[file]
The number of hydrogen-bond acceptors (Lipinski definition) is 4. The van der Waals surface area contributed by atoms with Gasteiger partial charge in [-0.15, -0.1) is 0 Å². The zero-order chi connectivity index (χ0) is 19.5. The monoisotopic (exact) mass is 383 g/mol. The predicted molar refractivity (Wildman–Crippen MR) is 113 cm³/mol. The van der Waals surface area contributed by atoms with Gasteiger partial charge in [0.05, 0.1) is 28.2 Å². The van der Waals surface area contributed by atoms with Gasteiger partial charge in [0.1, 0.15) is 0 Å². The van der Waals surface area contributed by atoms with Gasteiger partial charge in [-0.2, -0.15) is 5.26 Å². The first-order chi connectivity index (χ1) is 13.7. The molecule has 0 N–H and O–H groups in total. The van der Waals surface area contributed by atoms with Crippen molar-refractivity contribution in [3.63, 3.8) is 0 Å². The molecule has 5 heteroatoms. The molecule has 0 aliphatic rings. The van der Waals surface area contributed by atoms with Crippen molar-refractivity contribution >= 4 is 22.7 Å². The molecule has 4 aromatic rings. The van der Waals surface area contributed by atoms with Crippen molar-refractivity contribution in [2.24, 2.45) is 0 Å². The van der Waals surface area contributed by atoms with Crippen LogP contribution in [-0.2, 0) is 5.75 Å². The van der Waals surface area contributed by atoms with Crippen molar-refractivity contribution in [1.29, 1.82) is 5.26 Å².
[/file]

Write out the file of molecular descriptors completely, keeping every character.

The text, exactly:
The number of hydrogen-bond acceptors (Lipinski definition) is 4. The van der Waals surface area contributed by atoms with Gasteiger partial charge in [-0.15, -0.1) is 0 Å². The zero-order chi connectivity index (χ0) is 19.5. The monoisotopic (exact) mass is 383 g/mol. The predicted molar refractivity (Wildman–Crippen MR) is 113 cm³/mol. The van der Waals surface area contributed by atoms with Gasteiger partial charge in [0.05, 0.1) is 28.2 Å². The van der Waals surface area contributed by atoms with Gasteiger partial charge in [0.1, 0.15) is 0 Å². The van der Waals surface area contributed by atoms with Gasteiger partial charge in [-0.2, -0.15) is 5.26 Å². The first-order chi connectivity index (χ1) is 13.7. The molecule has 0 N–H and O–H groups in total. The van der Waals surface area contributed by atoms with Crippen molar-refractivity contribution in [3.63, 3.8) is 0 Å². The molecule has 5 heteroatoms. The molecule has 0 aliphatic rings. The van der Waals surface area contributed by atoms with Crippen molar-refractivity contribution >= 4 is 22.7 Å². The molecule has 4 aromatic rings. The van der Waals surface area contributed by atoms with Crippen molar-refractivity contribution in [2.24, 2.45) is 0 Å². The van der Waals surface area contributed by atoms with Crippen LogP contribution in [-0.2, 0) is 5.75 Å². The van der Waals surface area contributed by atoms with Crippen molar-refractivity contribution in [1.29, 1.82) is 5.26 Å².